Students with ODD

Source: Manhattan Psychology Group; see full infographic here

Therapy and behavior modification are most important in treating oppositional defiant disorder. Parents and their kids undergo counseling and behavioral therapy to learn to create a better home environment. They work to reinforce good behavior and break the cycles that lead to the same arguments and problems over and over again.

Teachers may be asked to help with these therapies by reinforcing what parents are doing at home. As with any behavior problem, it’s important to be consistent in how the adults in their lives interact with kids with ODD.

How do I help students with ODD?

Students with ODD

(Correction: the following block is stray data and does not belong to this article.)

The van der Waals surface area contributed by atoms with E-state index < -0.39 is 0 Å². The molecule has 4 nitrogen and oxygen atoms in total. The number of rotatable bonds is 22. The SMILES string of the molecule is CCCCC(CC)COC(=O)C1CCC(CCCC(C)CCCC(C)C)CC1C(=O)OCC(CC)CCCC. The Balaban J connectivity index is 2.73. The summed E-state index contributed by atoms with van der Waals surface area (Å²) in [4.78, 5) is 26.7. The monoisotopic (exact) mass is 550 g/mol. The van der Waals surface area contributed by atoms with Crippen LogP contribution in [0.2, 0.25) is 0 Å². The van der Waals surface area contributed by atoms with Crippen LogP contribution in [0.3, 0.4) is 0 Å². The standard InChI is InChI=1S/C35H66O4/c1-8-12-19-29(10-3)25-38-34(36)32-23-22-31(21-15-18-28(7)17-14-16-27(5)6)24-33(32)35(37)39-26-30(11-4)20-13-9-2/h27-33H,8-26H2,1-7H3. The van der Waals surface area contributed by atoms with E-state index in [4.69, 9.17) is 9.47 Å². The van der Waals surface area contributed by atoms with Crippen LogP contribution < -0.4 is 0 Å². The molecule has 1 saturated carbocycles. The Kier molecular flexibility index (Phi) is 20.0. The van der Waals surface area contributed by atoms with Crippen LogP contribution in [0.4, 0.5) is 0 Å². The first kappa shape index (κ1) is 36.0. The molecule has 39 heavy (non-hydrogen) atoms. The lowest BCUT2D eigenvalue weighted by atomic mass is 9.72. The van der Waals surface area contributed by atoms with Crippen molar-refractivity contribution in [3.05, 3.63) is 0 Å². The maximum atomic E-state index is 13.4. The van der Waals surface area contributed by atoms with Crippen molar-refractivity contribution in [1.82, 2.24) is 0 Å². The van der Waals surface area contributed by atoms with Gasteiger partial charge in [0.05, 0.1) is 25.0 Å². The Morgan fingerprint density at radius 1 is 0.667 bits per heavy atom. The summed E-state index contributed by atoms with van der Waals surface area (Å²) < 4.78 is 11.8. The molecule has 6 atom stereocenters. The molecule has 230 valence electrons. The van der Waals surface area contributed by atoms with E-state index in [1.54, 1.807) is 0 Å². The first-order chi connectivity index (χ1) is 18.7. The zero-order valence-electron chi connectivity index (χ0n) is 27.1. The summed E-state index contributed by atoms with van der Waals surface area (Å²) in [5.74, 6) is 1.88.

Source: Liahona Academy; see full infographic here

Oppositional defiant disorder is incredibly frustrating for teachers, who are often already dealing with a variety of behavioral issues that are usual in kids anyway. We asked experienced teachers in the WeAreTeachers Helpline group on Facebook for their best methods for helping students with ODD. Here’s what they said.

Avoid power struggles.

Most of our teachers agreed: Stay out of those winless power struggles. As Kris W. said, “Pick your battles. A student of mine corrects me all the time, whether I am wrong or not. I answer back, ‘OK, let’s double-check that.’ If I made a mistake, I correct it, and we move on; if he’s wrong, I silently let him to figure it out.”

Be consistent.

In these situations, consistency is key. “Instead of arguing, repeat your words and consequences,” says Brandy T. “I use trigger words that I often repeat so the student knows I mean business. If a student tries to argue, I simply say either ‘not now,’ ‘later,’ or ‘fix the issue!’ The student then knows they can go to their chill-out space if they need to calm down.”

Give them choices.